Unsurprisingly, the Fifth Circuit also found that the defendant who was a party to an arbitration agreement with the Bank had waived his right to arbitration because he substantially participated in the judicial process to the prejudice of the Bank.  Specifically, the defendant, who was sued in 2011, filed answers and participated in the discovery process without moving to compel arbitration until 2014.  According to the Court, the Bank was prejudiced by these activities because it caused delay and increased litigation expenses.  Accordingly, the Receiver could not be compelled to arbitrate his claims.

  1. The Fifth Circuit Declines to Address the Argument that Federal Equity Receivership Statutes are at Odds with the Federal Arbitration Act.

As an additional ground for rejecting the arbitration clauses, the Receiver argued that applying the Federal Arbitration Act’s mandate in favor of arbitration would undermine “Congress’s goal of consolidating receivership claims before a single court.”  The Court, however, declined to address “these broad policy arguments in the absence of specific direction from the Supreme Court.”[2]

Important Takeaways from the Decision

The Fifth Circuit allowed more leeway to the Receiver than would typically be afforded to a civil plaintiff.  In particular, despite the fact that the Receiver was trying to “claw back” employee salaries and bonuses, the Court did not require him to sue on behalf of the employing entity – the entity which unquestionably had consented to arbitration.  Instead, the Court allowed the Receiver to sue on behalf of an entity with no direct employment relationship, thereby allowing the Receiver to avoid arbitration through artful pleading.  In addition, the outright rejection of the equitable bases to require a non-signatory to arbitrate also showed great deference to the Receiver’s efforts to avoid arbitration.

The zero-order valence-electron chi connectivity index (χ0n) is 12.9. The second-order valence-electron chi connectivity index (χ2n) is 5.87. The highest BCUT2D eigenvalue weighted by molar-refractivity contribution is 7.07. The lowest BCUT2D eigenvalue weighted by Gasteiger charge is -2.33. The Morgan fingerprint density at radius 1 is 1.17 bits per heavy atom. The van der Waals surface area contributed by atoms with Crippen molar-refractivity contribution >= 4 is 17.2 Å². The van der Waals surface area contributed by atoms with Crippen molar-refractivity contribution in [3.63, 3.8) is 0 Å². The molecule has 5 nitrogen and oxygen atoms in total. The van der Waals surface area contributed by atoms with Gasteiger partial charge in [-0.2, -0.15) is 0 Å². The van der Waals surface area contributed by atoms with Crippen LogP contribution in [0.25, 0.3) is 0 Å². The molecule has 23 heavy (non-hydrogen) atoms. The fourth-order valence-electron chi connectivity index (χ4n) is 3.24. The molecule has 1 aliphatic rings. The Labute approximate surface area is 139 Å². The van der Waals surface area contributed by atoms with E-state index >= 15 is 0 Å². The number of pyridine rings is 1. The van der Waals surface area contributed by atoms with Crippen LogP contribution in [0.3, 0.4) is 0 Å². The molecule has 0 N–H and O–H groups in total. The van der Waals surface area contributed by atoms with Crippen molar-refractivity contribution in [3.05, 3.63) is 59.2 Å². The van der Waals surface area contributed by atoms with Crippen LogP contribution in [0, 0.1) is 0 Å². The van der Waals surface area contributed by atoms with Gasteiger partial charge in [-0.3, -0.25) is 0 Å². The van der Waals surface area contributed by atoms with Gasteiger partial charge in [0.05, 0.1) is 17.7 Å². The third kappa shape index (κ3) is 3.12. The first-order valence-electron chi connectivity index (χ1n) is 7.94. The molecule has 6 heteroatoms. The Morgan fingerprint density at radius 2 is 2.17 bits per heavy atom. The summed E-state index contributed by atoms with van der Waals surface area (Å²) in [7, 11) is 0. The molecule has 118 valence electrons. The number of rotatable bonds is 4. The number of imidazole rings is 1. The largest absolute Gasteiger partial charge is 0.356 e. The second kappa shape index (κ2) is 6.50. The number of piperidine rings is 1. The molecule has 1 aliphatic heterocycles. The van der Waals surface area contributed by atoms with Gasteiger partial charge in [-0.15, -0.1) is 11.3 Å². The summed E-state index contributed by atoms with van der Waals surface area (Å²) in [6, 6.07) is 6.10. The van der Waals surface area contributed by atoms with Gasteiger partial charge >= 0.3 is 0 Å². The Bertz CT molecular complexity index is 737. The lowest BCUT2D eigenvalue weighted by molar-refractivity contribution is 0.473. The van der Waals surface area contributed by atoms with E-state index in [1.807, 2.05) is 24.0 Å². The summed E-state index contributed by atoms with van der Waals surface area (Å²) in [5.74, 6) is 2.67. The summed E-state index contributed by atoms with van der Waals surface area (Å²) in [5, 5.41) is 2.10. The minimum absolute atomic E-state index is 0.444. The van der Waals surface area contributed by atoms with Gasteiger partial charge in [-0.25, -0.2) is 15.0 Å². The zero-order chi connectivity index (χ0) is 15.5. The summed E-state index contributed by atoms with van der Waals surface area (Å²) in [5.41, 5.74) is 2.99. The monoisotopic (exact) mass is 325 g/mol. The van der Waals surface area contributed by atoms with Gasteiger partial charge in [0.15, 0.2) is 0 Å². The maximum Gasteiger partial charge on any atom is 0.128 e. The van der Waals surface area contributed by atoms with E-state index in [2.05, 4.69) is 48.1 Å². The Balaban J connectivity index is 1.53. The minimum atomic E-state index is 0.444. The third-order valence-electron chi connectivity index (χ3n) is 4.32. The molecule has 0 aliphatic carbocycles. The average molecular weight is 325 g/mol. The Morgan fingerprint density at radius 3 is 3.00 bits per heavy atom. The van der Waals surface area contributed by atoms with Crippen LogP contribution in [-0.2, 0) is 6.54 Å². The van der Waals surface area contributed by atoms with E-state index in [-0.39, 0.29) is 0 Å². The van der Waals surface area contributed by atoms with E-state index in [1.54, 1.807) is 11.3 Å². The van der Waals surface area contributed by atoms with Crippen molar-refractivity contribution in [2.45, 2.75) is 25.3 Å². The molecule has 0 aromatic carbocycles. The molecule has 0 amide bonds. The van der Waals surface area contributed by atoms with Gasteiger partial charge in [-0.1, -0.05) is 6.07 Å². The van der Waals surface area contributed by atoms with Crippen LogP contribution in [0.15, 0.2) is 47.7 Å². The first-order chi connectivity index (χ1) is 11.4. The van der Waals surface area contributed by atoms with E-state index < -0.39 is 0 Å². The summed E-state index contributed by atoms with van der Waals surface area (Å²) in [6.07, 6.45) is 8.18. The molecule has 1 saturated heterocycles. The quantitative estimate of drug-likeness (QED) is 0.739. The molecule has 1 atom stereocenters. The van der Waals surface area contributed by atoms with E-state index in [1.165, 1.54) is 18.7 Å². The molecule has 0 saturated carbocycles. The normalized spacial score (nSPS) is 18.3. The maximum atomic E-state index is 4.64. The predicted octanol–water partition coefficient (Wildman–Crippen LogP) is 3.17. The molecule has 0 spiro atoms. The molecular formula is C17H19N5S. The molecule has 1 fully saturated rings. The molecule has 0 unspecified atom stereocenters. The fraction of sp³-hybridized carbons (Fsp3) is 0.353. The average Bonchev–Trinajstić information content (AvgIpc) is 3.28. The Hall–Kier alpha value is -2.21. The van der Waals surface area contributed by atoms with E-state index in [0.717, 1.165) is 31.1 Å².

In short, once a Receiver is appointed, defendants may be precluded from enforcing arbitration clauses, at least until the U.S. Supreme Court determines otherwise.

[1] Ralph S. Janvey v. James R. Alguire, et al, No. 14-10857, in the United States Court of Appeals for the Fifth Circuit (Jan. 31, 2017)(publication pending).

[2] Importantly, however, Circuit Judge Patrick E. Higginbotham, one of the three Judges opining in the case, issued a concurring opinion in which he stated that, in his view, the arbitration clauses were unenforceable because they were “instruments of a criminal enterprise,” i.e., the Stanford Ponzi scheme.